Chris Dillow argues against opinion as "just prejudice". This is why raw 'public opinion' is not the proper foundation for democracy. It has no normative significance; the mere fact that people believe something tells us nothing about what is true or ought to be done.
Similarly, a liberal education is not just about enabling students to express themselves. (As Chris says, "Selves aren't interesting." I'd disagree, but it's true enough in these contexts, at least.) Rather, what's interesting is intellectual inquiry. Students should be encouraged to draw their own conclusions, not because any belief will be magically "validated" by the mere fact of their holding it, but because thinking for yourself is the way to develop your rational discernment. The take-home item of value here is not the 'opinion' one forms, so much as the reasons that led to it -- and, even more, the discernment that enables one to appreciate these.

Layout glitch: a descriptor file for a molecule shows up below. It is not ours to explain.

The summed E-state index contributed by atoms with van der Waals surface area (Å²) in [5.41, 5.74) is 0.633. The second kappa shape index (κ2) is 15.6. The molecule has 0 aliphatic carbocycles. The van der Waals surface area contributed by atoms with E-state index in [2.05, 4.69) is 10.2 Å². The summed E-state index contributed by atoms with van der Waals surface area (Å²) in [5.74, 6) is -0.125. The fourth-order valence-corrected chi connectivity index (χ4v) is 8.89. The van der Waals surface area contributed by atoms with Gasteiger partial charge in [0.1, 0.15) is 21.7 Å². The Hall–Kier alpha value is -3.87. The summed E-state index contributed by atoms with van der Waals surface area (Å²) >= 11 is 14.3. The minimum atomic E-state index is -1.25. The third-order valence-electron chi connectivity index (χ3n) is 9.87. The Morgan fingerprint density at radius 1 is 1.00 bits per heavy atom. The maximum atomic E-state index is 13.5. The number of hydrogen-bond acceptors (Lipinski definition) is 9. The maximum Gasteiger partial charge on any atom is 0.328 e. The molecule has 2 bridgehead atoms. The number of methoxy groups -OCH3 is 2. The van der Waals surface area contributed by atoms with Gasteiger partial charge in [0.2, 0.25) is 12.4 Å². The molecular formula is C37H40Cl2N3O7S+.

If there is to be a positive case for democracy (as opposed to simply showing it to be less bad than every alternative), it cannot rest simply on 'one man, one vote'. To have all opinions count equally in the tally is a feeble sort of equality, given the general worthlessness of opinions anyway. But to be granted an equal opportunity to participate in democratic inquiry -- to seek, offer and assess reasons in deliberation about the common good -- now that's something worth getting excited about!
At least, that's my opinion.